You don’t see many yachts in the harbors of the world with swastikas painted on the side these days.

On today’s Memorial Day, I’d have to say, “Thankyou” to all the people serving in the military who made it possible for me to say that.

ugly guitars


One of my favorite scenes in any Indiana Jones movie is the one where he gets an opportunity to pick the Holy Grail.

I think it was in the third movie…Indiana Jones and the Last Crusade.

Anyway, he’s in this cave with the Templar who’s been guarding the Grail for years and Indiana’s Dad is with him.  There’s a couple of Nazis in there with him, too…a full on evil dude Nazi and this woman who was an almost girlfriend until she returned to the dark Nazi side full-time.

This ancient Templar is counseling them about the rules of choosing a chalice and of course the dude Nazi has to go first…he wants all the power the Grail promises.

He chooses the most beautiful and shiny chalice of the bunch and takes a satisfied swig from it…and…he turns into a melting wax head skeleton and that’s it for him.

Indiana is up next….and after much deliberation, he chooses a crude and common looking cup…one that looks like a peasant would use.  He tentatively takes a drink and nothing bad happens…he’s still Indiana Jones.

I remember the Templar said something like, “You have chosen wisely”.

Of course, after Indiana successfully chooses the cup, the Nazi woman takes it and tries to leave the chamber with it and all heck breaks loose. She dies and Indiana almost joins her until his father snaps him out of his enchantment.

That’s exactly how it feels when I’m picking out a guitar.

Maybe not completely…but I’ve learned that sometimes it’s the “ugly guitar” that holds the real power.

It’s funny, but when I go guitar shopping for friends and show some different guitars to them, it’s always the bright and shiny new guitar that they’re drawn to.

And, I suppose, why wouldn’t they be?  New things are better than old used things, right? It’s their money I’m hoping to influence them to spend….the shiny guitar looks a lot better.

Every once in the while, though, I’ll see some diamond in the rough hanging on the guitar store rack.  It might be kind of beat up…might have some finish wear…might look kind of old.  It might have some PATINA.

When I pick it up to play it, this beat up old guitar feels like it wants to jump up off my lap and dance around the room.  The first notes tell me something that the other new guitars can’t say.  This old beater has a story and plays like nothing I’ve ever heard before.

“How about this one?  It’s older…but it’s a great guitar.  How about this guitar?!”

“Nah…I think I’ll stick with this shiny one.”

Nobody ever turns into a melting wax head skeleton, but I want to be able to say at some point, like the Templar in the cave, ” You have chosen wisely”.

We can’t see what something is beyond what it looks like.

Our whole lives are like that…bling trumps character.  First impressions are important, but we need to get to the point where we’re willing to give the “ugly guitar” a chance.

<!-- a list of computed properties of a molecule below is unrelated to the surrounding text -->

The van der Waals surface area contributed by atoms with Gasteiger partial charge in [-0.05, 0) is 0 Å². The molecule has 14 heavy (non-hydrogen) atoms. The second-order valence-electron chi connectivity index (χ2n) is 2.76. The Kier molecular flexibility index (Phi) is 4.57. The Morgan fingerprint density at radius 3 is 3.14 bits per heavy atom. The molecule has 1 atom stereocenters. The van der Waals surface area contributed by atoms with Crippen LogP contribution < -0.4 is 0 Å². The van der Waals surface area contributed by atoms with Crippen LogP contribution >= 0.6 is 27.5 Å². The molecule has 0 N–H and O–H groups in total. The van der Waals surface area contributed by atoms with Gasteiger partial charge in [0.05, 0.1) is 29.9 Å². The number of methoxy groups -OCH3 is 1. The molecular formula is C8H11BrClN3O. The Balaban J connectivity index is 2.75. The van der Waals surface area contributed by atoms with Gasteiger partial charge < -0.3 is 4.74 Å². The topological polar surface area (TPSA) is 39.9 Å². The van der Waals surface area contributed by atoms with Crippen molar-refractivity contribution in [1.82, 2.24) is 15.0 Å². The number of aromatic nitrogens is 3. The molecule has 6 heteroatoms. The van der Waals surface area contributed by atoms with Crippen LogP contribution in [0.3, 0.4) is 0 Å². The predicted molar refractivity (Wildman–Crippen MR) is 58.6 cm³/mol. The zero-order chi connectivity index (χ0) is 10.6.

We need to grow into the insight and willingness to look beyond the surface that, hopefully, maturity provides.

After all, nobody wants to turn into a melting wax head, anyway.

image from here.



the udu defense


I’ve spent some time in courtrooms.

I’ve served on a couple of juries….and I’ve watched a couple of courtroom dramas.

I’ve just never been formally charged with anything.

“Formally charged…”  that’s kind of funny.  Actually, I’ve never had any charges in any form brought against me.

I’m clean.

I was thinking about court this morning and the legal system in general…. and I thought that if I ever was in trouble, and found myself being dragged before a judge, that it might be wise to employ a defense that I don’t see used very often in a formal setting.

If I ever found myself in some sort of legal predicament, it makes sense to me that one of the strongest ways I can think of to get out of it all would be…


That’s the maneuver where when the charges are brought against me, and the judge is saying something like “the charges against you are watching illegal Chinese cam shot pre-release American movies on the internet.  Do you understand the charges?“….when that happens, when the judge is coming down on me hard for whatever crime the court has decided I may be guilty of …

I stand to my feet, look the judge in the eye, and say…“YOU DO”.

Worst case scenario it buys me a little time, best case it results in the case being declared a mistrial.

It works for me.

Playground defense…they don’t teach it at law school…we forget it by the time we accept that we need to follow THE LAW to the letter…but it works.

Imagine the pandemonium when, in response to an accusation too horrible to repeat, we calmly stand and say, “YOU DO“.

Those two simple words completely put the issue back in the judge’s court.

The UDU DEFENSE deflects and saves.

The thing about the UDU DEFENSE that’s kind of appealing is that it really doesn’t require any preparation other than developing the willingness to deploy it.

It can be used at any time. When the judge says “How do you plead”, you answer “YOU DO”….when the judge says “Bailiff, RESTRAIN THIS MAN!!!” , you say….”YOU DO”.

When your defense attorney says, “We’re going to get something to eat.  Do you want anything?” you could say something like, “YOU DO”.

Do you see what I’m saying?  It’s a simple system and one without any weakness.

And the beauty of it all is that it really doesn’t require any legal training.  You don’t have to go to law school, you don’t have to have any courtroom experience, you don’t have to worry about whether you ever make partner in somebody else’s whatever…all you have to do is develop the ability to randomly retort “YOU DO” when someone puts you on the spot.

It is an elegantly simple solution.

I do hope that I never have to be in a situation where I have to use my UDU skills.  I don’t want to confront the legal system in any form.

I don’t want to make that kind of history.

But…if the UDU DEFENSE doesn’t seem to be bringing the court to its knees, I could always trot out my ace in the hole…


Don’t mess with me, legal system.  I’ve got you pegged.